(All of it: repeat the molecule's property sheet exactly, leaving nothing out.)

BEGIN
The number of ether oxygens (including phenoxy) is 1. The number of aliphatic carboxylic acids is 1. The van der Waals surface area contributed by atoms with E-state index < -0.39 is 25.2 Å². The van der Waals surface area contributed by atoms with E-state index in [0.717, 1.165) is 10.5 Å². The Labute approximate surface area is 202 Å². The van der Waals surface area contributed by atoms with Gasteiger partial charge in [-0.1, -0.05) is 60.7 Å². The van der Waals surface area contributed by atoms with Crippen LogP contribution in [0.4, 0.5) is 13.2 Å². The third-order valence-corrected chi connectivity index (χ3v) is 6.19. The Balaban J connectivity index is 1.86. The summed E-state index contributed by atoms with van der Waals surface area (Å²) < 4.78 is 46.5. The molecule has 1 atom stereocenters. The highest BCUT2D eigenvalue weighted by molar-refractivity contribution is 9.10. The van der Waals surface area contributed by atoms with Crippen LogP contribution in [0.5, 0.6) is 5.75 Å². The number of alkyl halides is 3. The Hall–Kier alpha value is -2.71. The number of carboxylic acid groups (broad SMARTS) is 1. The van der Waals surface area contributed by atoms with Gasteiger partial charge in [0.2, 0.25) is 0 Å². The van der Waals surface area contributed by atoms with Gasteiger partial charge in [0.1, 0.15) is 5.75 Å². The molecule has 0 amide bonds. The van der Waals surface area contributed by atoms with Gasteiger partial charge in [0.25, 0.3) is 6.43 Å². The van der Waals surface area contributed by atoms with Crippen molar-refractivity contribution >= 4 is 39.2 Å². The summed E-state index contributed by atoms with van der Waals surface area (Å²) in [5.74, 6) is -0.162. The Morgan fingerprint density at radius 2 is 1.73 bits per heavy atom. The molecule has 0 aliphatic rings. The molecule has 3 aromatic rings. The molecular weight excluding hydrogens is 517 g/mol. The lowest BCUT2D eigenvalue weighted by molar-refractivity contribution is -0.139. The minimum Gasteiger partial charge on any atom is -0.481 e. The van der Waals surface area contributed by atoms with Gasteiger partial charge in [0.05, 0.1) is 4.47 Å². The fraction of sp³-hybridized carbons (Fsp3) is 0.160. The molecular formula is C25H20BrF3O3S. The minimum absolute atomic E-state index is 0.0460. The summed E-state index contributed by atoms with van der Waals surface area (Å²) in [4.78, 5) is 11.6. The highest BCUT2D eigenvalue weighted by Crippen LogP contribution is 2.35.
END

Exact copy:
The number of ether oxygens (including phenoxy) is 1. The number of aliphatic carboxylic acids is 1. The van der Waals surface area contributed by atoms with E-state index < -0.39 is 25.2 Å². The van der Waals surface area contributed by atoms with E-state index in [0.717, 1.165) is 10.5 Å². The Labute approximate surface area is 202 Å². The van der Waals surface area contributed by atoms with Gasteiger partial charge in [-0.1, -0.05) is 60.7 Å². The van der Waals surface area contributed by atoms with Crippen LogP contribution in [0.4, 0.5) is 13.2 Å². The third-order valence-corrected chi connectivity index (χ3v) is 6.19. The Balaban J connectivity index is 1.86. The summed E-state index contributed by atoms with van der Waals surface area (Å²) < 4.78 is 46.5. The molecule has 1 atom stereocenters. The highest BCUT2D eigenvalue weighted by molar-refractivity contribution is 9.10. The van der Waals surface area contributed by atoms with Crippen LogP contribution in [0.5, 0.6) is 5.75 Å². The number of alkyl halides is 3. The Hall–Kier alpha value is -2.71. The number of carboxylic acid groups (broad SMARTS) is 1. The van der Waals surface area contributed by atoms with Gasteiger partial charge in [0.2, 0.25) is 0 Å². The van der Waals surface area contributed by atoms with Gasteiger partial charge in [0.1, 0.15) is 5.75 Å². The molecule has 0 amide bonds. The van der Waals surface area contributed by atoms with Gasteiger partial charge in [0.25, 0.3) is 6.43 Å². The van der Waals surface area contributed by atoms with Crippen molar-refractivity contribution >= 4 is 39.2 Å². The summed E-state index contributed by atoms with van der Waals surface area (Å²) in [5.74, 6) is -0.162. The Morgan fingerprint density at radius 2 is 1.73 bits per heavy atom. The molecule has 0 aliphatic rings. The molecule has 3 aromatic rings. The molecular weight excluding hydrogens is 517 g/mol. The lowest BCUT2D eigenvalue weighted by molar-refractivity contribution is -0.139. The minimum Gasteiger partial charge on any atom is -0.481 e. The van der Waals surface area contributed by atoms with Gasteiger partial charge in [0.05, 0.1) is 4.47 Å². The fraction of sp³-hybridized carbons (Fsp3) is 0.160. The molecular formula is C25H20BrF3O3S. The minimum absolute atomic E-state index is 0.0460. The summed E-state index contributed by atoms with van der Waals surface area (Å²) in [4.78, 5) is 11.6. The highest BCUT2D eigenvalue weighted by Crippen LogP contribution is 2.35.